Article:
Mondaq’s Rights and Obligations

Unless otherwise expressly set out to the contrary, nothing in these Terms shall serve to transfer from Mondaq to you, any Intellectual Property Rights owned by and/or licensed to Mondaq and all rights, title and interest in and to such Intellectual Property Rights will remain exclusively with Mondaq and/or its licensors.

Mondaq shall use its reasonable endeavours to make the Website and Services available to you at all times, but we cannot guarantee an uninterrupted and fault free service.

Mondaq reserves the right to make changes to the services and/or the Website or part thereof, from time to time, and we may add, remove, modify and/or vary any elements of features and functionalities of the Website or the services.

Mondaq also reserves the right from time to time to monitor your Use of the Website and/or services.

Disclaimer

The Content is general information only. It is not intended to constitute legal advice or seek to be the complete and comprehensive statement of the law, nor is it intended to address your specific requirements or provide advice on which reliance should be placed. Mondaq and/or its Contributors and other suppliers make no representations about the suitability of the information contained in the Content for any purpose. All Content provided "as is" without warranty of any kind. Mondaq and/or its Contributors and other suppliers hereby exclude and disclaim all representations, warranties or guarantees with regard to the Content, including all implied warranties and conditions of merchantability, fitness for a particular purpose, title and non-infringement. To the maximum extent permitted by law, Mondaq expressly excludes all representations, warranties, obligations, and liabilities arising out of or in connection with all Content. In no event shall Mondaq and/or its respective suppliers be liable for any special, indirect or consequential damages or any damages whatsoever resulting from loss of use, data or profits, whether in an action of contract, negligence or other tortious action, arising out of or in connection with the use of the Content or performance of Mondaq’s Services.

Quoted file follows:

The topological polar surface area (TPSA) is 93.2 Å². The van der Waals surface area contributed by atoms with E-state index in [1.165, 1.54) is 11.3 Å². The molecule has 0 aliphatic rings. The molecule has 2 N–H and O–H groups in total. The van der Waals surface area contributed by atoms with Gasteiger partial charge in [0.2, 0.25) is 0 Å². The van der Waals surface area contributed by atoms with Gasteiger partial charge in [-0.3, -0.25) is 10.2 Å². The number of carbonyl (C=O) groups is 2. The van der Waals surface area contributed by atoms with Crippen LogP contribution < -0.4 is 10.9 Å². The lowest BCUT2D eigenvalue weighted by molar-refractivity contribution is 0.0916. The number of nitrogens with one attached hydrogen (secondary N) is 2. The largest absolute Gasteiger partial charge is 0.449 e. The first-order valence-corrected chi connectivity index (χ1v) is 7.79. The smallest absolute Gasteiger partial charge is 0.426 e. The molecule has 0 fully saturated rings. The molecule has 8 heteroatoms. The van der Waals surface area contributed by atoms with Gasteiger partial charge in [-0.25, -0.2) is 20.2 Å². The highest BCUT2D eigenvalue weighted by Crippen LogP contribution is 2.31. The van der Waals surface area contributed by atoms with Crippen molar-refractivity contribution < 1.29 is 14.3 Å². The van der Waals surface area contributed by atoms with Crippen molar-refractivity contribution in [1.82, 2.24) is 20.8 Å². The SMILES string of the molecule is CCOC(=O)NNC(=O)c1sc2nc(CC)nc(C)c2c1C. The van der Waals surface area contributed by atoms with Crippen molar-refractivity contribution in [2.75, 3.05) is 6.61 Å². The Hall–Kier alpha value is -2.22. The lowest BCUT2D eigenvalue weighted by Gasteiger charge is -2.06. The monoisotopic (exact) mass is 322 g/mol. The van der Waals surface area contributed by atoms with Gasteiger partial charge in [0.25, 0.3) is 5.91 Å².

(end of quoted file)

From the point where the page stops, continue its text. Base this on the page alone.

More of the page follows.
General

Mondaq may alter or amend these Terms by amending them on the Website. By continuing to Use the Services and/or the Website after such amendment, you will be deemed to have accepted any amendment to these Terms.

These Terms shall be governed by and construed in accordance with the laws of England and Wales and you irrevocably submit to the exclusive jurisdiction of the courts of England and Wales to settle any dispute which may arise out of or in connection with these Terms. If you live outside the United Kingdom, English law shall apply only to the extent that English law shall not deprive you of any legal protection accorded in accordance with the law of the place where you are habitually resident ("Local Law"). In the event English law deprives you of any legal protection which is accorded to you under Local Law, then these terms shall be governed by Local Law and any dispute or claim arising out of or in connection with these Terms shall be subject to the non-exclusive jurisdiction of the courts where you are habitually resident.

You may print and keep a copy of these Terms, which form the entire agreement between you and Mondaq and supersede any other communications or advertising in respect of the Service and/or the Website.

No delay in exercising or non-exercise by you and/or Mondaq of any of its rights under or in connection with these Terms shall operate as a waiver or release of each of your or Mondaq’s right. Rather, any such waiver or release must be specifically granted in writing signed by the party granting it.

If any part of these Terms is held unenforceable, that part shall be enforced to the maximum extent permissible so as to give effect to the intent of the parties, and the Terms shall continue in full force and effect.

Mondaq shall not incur any liability to you on account of any loss or damage resulting from any delay or failure to perform all or any part of these Terms if such delay or failure is caused, in whole or in part, by events, occurrences, or causes beyond the control of Mondaq. Such events, occurrences or causes will include, without limitation, acts of God, strikes, lockouts, server and network failure, riots, acts of war, earthquakes, fire and explosions.

By clicking Register you state you have read and agree to our Terms and Conditions